As far as the Assad regime is concerned, it has consistently rejected any decentralization of power. At one point, a proposed future constitution of Syria, presented by Moscow during peace negotiations in Kazakhstan in 2017, included timid and vague references to limited “Kurdish cultural autonomy.” However, there is no evidence that Assad endorsed this proposal. An indirect indication of the regime’s dissatisfaction with the contract emerged when the National Coordination Board, a government-friendly domestic opposition group, recently severed ties with the AANES over the contract. It denounced the contract because of its “major negative repercussions” for the Syrian state and its people.

To the north, Turkey stands as a hostile force awaiting the opportune moment to strike. Despite a promising period between 2012 and 2015, during which it seemed that a functional though uneasy relationship between the PYD and Turkey might be possible, Turkey and its allied Syrian opposition persist in military attacks on AANES areas. Since 2018, they have occupied significant portions of the AANES territory, such as Afrin, Sari Kani and Tal Abyad. Meanwhile, Washington remains a passive observer amid ongoing Turkish assaults.

Conversations with sources inside Syria, from officials to tribal figures, journalists and regular citizens, reveal an acknowledgment of the daunting challenges ahead. Despite the grim geopolitical reality, the human instinct for survival sparks hope in unexpected places. In the midst of upheavals, some find solace in the possibility that a positive outcome might emerge from the region’s tumultuous events, as counterintuitive as it might appear now.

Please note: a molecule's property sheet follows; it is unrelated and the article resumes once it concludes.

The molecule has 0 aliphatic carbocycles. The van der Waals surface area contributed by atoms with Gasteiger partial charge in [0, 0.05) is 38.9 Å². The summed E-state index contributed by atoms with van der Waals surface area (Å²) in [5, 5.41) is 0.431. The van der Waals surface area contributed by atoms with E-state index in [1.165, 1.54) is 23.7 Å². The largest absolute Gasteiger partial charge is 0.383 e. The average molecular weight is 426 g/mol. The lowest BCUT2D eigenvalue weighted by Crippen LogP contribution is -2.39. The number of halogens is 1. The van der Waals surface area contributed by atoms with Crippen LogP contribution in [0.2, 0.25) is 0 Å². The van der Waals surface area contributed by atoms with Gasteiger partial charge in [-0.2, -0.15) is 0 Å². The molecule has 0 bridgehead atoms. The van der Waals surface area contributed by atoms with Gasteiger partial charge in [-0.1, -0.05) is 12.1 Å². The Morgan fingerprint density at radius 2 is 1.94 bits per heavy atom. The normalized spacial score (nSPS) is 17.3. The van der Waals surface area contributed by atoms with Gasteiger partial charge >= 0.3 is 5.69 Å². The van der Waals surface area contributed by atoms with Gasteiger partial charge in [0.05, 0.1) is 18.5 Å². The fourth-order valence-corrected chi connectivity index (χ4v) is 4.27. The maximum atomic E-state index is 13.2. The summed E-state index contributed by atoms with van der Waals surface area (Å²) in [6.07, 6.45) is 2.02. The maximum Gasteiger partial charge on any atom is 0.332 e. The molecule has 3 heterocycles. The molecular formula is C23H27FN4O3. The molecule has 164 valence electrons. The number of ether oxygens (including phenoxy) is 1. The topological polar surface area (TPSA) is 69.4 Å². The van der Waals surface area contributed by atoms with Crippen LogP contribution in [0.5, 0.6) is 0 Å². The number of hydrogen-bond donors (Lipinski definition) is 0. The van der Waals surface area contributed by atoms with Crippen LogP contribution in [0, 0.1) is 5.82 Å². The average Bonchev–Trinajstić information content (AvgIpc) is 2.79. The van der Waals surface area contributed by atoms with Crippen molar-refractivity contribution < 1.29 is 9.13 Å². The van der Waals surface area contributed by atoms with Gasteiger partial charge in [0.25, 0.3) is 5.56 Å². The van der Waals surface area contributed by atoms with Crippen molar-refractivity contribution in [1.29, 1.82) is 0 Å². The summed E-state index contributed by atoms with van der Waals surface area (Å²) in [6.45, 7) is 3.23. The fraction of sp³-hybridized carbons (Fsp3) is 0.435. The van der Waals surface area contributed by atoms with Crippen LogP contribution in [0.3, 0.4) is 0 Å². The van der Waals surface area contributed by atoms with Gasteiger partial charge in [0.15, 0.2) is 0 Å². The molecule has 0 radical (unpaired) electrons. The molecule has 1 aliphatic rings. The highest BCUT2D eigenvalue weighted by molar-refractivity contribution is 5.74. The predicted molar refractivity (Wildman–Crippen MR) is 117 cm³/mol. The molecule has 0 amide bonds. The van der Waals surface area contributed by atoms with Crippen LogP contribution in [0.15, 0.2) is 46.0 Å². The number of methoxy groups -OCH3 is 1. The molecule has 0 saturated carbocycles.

I asked Dibo of the PYD whether he saw any hope, given the challenging geopolitical reality encircling the AANES. He promptly pointed to the contract itself as “a source of hope,” framing it as a step toward founding the Third Republic of Syria — after the immediate postcolonial and Baath-dominated stages since 1946.

“The vision in this document can be an alternative and solution to the Syrian crisis,” he asserted.

If the AANES manages to weather the myriad threats, the contract could indeed serve as a beacon of hope, even if it marks an imperfect start. Ensuring meaningful inclusion of opposing voices in the political process would provide the AANES with added impetus, potentially warranting a redrafting of a more unifying charter.